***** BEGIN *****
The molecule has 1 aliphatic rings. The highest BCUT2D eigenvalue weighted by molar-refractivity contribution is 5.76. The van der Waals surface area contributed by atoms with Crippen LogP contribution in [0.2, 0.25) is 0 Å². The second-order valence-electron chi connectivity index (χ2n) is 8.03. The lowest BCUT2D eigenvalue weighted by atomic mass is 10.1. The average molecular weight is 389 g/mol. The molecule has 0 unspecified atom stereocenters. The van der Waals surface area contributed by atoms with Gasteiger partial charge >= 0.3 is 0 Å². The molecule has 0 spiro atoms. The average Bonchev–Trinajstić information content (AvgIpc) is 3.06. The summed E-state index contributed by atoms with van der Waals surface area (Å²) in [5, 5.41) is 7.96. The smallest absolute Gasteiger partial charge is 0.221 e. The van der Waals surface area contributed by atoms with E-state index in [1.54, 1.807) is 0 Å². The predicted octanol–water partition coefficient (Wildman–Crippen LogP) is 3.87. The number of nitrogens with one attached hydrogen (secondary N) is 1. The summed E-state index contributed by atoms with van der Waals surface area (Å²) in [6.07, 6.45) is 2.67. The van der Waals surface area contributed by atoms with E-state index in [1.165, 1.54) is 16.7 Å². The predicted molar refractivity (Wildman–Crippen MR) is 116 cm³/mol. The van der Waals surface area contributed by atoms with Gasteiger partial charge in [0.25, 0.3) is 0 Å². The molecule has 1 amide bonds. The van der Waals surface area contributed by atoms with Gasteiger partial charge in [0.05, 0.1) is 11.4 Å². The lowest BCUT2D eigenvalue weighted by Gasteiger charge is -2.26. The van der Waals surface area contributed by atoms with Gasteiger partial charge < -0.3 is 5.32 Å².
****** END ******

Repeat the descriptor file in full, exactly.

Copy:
The molecule has 1 aliphatic rings. The highest BCUT2D eigenvalue weighted by molar-refractivity contribution is 5.76. The van der Waals surface area contributed by atoms with Crippen LogP contribution in [0.2, 0.25) is 0 Å². The second-order valence-electron chi connectivity index (χ2n) is 8.03. The lowest BCUT2D eigenvalue weighted by atomic mass is 10.1. The average molecular weight is 389 g/mol. The molecule has 0 unspecified atom stereocenters. The van der Waals surface area contributed by atoms with Gasteiger partial charge >= 0.3 is 0 Å². The molecule has 0 spiro atoms. The average Bonchev–Trinajstić information content (AvgIpc) is 3.06. The summed E-state index contributed by atoms with van der Waals surface area (Å²) in [5, 5.41) is 7.96. The smallest absolute Gasteiger partial charge is 0.221 e. The van der Waals surface area contributed by atoms with E-state index in [1.54, 1.807) is 0 Å². The predicted octanol–water partition coefficient (Wildman–Crippen LogP) is 3.87. The number of nitrogens with one attached hydrogen (secondary N) is 1. The summed E-state index contributed by atoms with van der Waals surface area (Å²) in [6.07, 6.45) is 2.67. The van der Waals surface area contributed by atoms with E-state index in [1.165, 1.54) is 16.7 Å². The predicted molar refractivity (Wildman–Crippen MR) is 116 cm³/mol. The van der Waals surface area contributed by atoms with Gasteiger partial charge in [0.25, 0.3) is 0 Å². The molecule has 1 amide bonds. The van der Waals surface area contributed by atoms with Gasteiger partial charge in [0.05, 0.1) is 11.4 Å². The lowest BCUT2D eigenvalue weighted by Gasteiger charge is -2.26. The van der Waals surface area contributed by atoms with Gasteiger partial charge < -0.3 is 5.32 Å².